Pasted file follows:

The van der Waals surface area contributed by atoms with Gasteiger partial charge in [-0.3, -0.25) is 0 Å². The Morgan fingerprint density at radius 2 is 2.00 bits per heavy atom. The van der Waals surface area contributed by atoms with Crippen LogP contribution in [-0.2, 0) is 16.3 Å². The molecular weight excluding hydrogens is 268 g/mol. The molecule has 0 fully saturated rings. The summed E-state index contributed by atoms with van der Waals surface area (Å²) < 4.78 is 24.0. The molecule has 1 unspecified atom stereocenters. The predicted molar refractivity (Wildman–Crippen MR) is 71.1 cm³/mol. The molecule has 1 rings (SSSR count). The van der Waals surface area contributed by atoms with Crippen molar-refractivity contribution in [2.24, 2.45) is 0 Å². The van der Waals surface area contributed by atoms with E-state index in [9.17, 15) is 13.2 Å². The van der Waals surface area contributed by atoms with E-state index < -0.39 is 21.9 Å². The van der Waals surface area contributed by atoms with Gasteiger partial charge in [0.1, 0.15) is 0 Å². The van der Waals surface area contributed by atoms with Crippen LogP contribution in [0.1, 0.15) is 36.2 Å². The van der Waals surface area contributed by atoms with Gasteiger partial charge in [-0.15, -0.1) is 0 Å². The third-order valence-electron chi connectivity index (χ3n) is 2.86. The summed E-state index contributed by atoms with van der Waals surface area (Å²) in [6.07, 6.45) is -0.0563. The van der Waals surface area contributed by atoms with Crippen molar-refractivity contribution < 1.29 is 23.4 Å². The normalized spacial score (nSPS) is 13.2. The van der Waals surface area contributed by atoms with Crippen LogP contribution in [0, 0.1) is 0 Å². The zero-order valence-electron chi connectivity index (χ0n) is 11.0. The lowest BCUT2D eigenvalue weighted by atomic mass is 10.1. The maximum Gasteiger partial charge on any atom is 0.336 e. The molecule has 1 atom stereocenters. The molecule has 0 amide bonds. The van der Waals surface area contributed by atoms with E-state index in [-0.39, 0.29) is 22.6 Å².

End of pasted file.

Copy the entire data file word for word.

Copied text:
The van der Waals surface area contributed by atoms with Gasteiger partial charge in [-0.3, -0.25) is 0 Å². The Morgan fingerprint density at radius 2 is 2.00 bits per heavy atom. The van der Waals surface area contributed by atoms with Crippen LogP contribution in [-0.2, 0) is 16.3 Å². The molecular weight excluding hydrogens is 268 g/mol. The molecule has 0 fully saturated rings. The summed E-state index contributed by atoms with van der Waals surface area (Å²) < 4.78 is 24.0. The molecule has 1 unspecified atom stereocenters. The predicted molar refractivity (Wildman–Crippen MR) is 71.1 cm³/mol. The molecule has 1 rings (SSSR count). The van der Waals surface area contributed by atoms with Crippen molar-refractivity contribution in [2.24, 2.45) is 0 Å². The van der Waals surface area contributed by atoms with E-state index in [9.17, 15) is 13.2 Å². The van der Waals surface area contributed by atoms with E-state index < -0.39 is 21.9 Å². The van der Waals surface area contributed by atoms with Gasteiger partial charge in [0.1, 0.15) is 0 Å². The van der Waals surface area contributed by atoms with Crippen LogP contribution in [0.1, 0.15) is 36.2 Å². The van der Waals surface area contributed by atoms with Gasteiger partial charge in [-0.15, -0.1) is 0 Å². The third-order valence-electron chi connectivity index (χ3n) is 2.86. The summed E-state index contributed by atoms with van der Waals surface area (Å²) in [6.07, 6.45) is -0.0563. The van der Waals surface area contributed by atoms with Crippen molar-refractivity contribution < 1.29 is 23.4 Å². The normalized spacial score (nSPS) is 13.2. The van der Waals surface area contributed by atoms with Crippen LogP contribution in [0, 0.1) is 0 Å². The zero-order valence-electron chi connectivity index (χ0n) is 11.0. The lowest BCUT2D eigenvalue weighted by atomic mass is 10.1. The maximum Gasteiger partial charge on any atom is 0.336 e. The molecule has 1 atom stereocenters. The molecule has 0 amide bonds. The van der Waals surface area contributed by atoms with E-state index in [-0.39, 0.29) is 22.6 Å².